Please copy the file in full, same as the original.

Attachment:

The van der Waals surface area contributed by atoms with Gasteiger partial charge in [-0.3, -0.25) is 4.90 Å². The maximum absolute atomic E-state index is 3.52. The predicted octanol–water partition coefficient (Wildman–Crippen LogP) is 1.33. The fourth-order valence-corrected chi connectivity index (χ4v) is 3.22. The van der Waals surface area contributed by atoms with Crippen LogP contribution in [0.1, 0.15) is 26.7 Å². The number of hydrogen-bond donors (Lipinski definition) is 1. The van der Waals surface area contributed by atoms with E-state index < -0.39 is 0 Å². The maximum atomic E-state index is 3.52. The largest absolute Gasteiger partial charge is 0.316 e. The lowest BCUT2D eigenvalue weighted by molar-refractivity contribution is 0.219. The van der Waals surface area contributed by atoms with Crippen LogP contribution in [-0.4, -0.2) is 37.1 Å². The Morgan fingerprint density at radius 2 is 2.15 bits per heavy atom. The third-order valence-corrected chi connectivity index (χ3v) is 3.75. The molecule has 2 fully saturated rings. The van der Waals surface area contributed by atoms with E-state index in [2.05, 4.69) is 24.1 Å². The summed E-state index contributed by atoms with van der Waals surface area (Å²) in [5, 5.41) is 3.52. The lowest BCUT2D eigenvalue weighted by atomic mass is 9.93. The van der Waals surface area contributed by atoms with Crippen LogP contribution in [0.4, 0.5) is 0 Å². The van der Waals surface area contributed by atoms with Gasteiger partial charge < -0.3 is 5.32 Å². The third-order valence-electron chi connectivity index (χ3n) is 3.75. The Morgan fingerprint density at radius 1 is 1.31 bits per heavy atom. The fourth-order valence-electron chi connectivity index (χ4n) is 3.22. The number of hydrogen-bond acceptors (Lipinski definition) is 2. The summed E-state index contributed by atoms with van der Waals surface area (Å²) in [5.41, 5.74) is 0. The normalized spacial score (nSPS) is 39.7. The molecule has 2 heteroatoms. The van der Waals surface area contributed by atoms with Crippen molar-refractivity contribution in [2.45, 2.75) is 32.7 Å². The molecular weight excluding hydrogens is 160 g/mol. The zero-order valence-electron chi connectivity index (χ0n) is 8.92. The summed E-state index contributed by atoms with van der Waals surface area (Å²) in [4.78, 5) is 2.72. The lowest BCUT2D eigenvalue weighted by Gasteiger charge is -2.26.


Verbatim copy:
The van der Waals surface area contributed by atoms with Gasteiger partial charge in [-0.3, -0.25) is 4.90 Å². The maximum absolute atomic E-state index is 3.52. The predicted octanol–water partition coefficient (Wildman–Crippen LogP) is 1.33. The fourth-order valence-corrected chi connectivity index (χ4v) is 3.22. The van der Waals surface area contributed by atoms with Crippen LogP contribution in [0.1, 0.15) is 26.7 Å². The number of hydrogen-bond donors (Lipinski definition) is 1. The van der Waals surface area contributed by atoms with E-state index < -0.39 is 0 Å². The maximum atomic E-state index is 3.52. The largest absolute Gasteiger partial charge is 0.316 e. The lowest BCUT2D eigenvalue weighted by molar-refractivity contribution is 0.219. The van der Waals surface area contributed by atoms with Crippen LogP contribution in [-0.4, -0.2) is 37.1 Å². The Morgan fingerprint density at radius 2 is 2.15 bits per heavy atom. The third-order valence-corrected chi connectivity index (χ3v) is 3.75. The molecule has 2 fully saturated rings. The van der Waals surface area contributed by atoms with E-state index in [2.05, 4.69) is 24.1 Å². The summed E-state index contributed by atoms with van der Waals surface area (Å²) in [5, 5.41) is 3.52. The lowest BCUT2D eigenvalue weighted by atomic mass is 9.93. The van der Waals surface area contributed by atoms with Crippen LogP contribution in [0.4, 0.5) is 0 Å². The van der Waals surface area contributed by atoms with Gasteiger partial charge < -0.3 is 5.32 Å². The third-order valence-electron chi connectivity index (χ3n) is 3.75. The Morgan fingerprint density at radius 1 is 1.31 bits per heavy atom. The fourth-order valence-electron chi connectivity index (χ4n) is 3.22. The number of hydrogen-bond acceptors (Lipinski definition) is 2. The summed E-state index contributed by atoms with van der Waals surface area (Å²) in [5.41, 5.74) is 0. The normalized spacial score (nSPS) is 39.7. The molecule has 2 heteroatoms. The van der Waals surface area contributed by atoms with Crippen molar-refractivity contribution in [2.45, 2.75) is 32.7 Å². The molecular weight excluding hydrogens is 160 g/mol. The zero-order valence-electron chi connectivity index (χ0n) is 8.92. The summed E-state index contributed by atoms with van der Waals surface area (Å²) in [4.78, 5) is 2.72. The lowest BCUT2D eigenvalue weighted by Gasteiger charge is -2.26.